But remember once you do this, your credit rating falls drastically. You may be only a point better than being a total deadbeat and not paying anything or filing for bankruptcy.

If you owe less than $10,000 that’s a part time job. If you’re between $10k and $25K you’re now looking whether or not paying back or bankruptcy is better. Over $25K it’s time to consider bankruptcy.

Bankruptcy is a tool, I know a lot of people think of it as for deadbeats, but major companies do it all the time. Is GM a deadbeat company? United Airlines? Trump and his companies?

The main issue with a lot of these non-profit places is they’re sloppily run. There have been many issues with them taking your money and not paying your creditors. This leaves you worse off then before and you still wind up in bankruptcy.

Agree to a point. You need to do a cost/benefit analysis on how much your credit rating is worth. I talked to a friend who was over $100k upside down on her house (that she was moving out of anyways) and had $60k in credit card debt. She wanted to keep paying so as not to ruin her credit.

The thing is, even a bankruptcy comes off of your credit report in 10 years, and you can start getting loans after about 3 (albeit at terrible interest rates). Is her “good credit” worth $160k over the next ten years? Hell, declare BK and pay yourself that $160k.

I agree with Markxxx; it is a good tool. Forget about what your grandmother said about paying debts. That applies to friends and regular people. Banks are in the business of making money and they set usurious interest rates of 30% precisely because some people can’t pay. Fuck 'em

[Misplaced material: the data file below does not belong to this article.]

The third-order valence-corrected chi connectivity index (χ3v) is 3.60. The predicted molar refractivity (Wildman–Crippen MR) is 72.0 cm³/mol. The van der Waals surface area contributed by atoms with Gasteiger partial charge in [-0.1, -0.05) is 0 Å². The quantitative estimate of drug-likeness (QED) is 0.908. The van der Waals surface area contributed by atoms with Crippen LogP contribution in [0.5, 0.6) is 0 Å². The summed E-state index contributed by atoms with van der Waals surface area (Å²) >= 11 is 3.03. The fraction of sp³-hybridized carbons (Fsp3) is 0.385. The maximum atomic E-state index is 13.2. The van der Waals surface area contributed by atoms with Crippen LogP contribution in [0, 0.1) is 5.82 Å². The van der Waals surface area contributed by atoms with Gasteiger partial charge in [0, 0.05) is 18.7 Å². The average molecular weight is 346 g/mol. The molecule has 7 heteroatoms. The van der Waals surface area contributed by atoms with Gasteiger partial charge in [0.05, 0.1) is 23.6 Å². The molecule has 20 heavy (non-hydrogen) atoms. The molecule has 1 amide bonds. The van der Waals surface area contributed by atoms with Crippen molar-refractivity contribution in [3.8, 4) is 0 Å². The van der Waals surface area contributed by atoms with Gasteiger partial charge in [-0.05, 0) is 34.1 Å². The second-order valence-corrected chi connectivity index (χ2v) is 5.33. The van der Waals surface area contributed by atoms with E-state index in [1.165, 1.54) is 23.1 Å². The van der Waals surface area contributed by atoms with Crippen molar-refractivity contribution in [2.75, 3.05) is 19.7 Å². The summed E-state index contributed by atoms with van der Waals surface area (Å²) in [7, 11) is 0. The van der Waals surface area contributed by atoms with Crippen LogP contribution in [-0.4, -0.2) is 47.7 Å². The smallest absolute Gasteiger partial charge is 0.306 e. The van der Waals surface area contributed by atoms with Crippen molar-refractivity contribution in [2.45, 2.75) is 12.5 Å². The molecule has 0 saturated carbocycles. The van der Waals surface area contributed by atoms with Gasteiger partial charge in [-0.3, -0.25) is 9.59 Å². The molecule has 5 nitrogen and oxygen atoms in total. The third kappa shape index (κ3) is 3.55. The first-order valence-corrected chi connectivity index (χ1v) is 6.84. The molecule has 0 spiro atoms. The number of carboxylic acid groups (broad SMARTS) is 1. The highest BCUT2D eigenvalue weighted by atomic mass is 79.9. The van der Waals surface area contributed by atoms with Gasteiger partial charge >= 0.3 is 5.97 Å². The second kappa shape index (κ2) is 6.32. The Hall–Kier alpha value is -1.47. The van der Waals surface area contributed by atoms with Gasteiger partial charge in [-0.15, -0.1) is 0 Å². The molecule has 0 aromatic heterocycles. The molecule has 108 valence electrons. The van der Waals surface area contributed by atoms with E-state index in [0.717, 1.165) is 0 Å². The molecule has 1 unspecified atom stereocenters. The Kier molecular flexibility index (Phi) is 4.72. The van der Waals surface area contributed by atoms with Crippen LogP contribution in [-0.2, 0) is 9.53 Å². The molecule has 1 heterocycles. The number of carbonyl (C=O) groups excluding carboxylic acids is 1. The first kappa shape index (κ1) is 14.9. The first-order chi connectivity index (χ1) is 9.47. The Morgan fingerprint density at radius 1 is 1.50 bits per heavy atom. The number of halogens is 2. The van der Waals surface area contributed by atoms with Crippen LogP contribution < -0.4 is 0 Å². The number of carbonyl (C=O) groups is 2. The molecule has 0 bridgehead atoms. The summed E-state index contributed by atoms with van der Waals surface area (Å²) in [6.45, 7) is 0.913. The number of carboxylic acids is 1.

That’s very true. Especially since you aren’t likely to consolidate $160k.
Also, we don’t know the OP’s situation. It he’s not planning to make any giant purchases (car, house etc) in the next few years, settling his debt may be a good idea. Whereas if he finally coming here for help becuase he would like to buy a house or car in the next year or two it might be more worth while to attempt to pay them off first.
We also don’t know other important factors, like how much he makes or spends.

My ex-wife, back when we were first dating almost called a debt settlement place once because she was freaking out by how much debt she had. When I finally got her list it all for me, she actually had less in debt then she had in her checking account, she was just so terrible at managing her money she couldn’t get it under control. She really truly couldn’t wrap her head around why her (for example) JCPenney credit card balance kept going up. Even though she made her monthly payments. Turns out, she would make her payments at the store, but then almost always buy something while she was there. This was the same for all her store cards as well as a few credit cards.
She didn’t have that much in debt, she just had a hard time paying it down.

What I’m saying is, before we tell the OP to declare bankruptcy or settle his debt, we need other data. For example he said he has 20K in debt, but for all we know he makes $100,000 a year and could have this paid off in 6-12 months. In my ex-wife’s case, she literally had the money to pay off the debt just sitting in her checking account, but after years of training herself to make the minimum payments, she couldn’t bring herself to make $400-$500 payments on each card for a few months.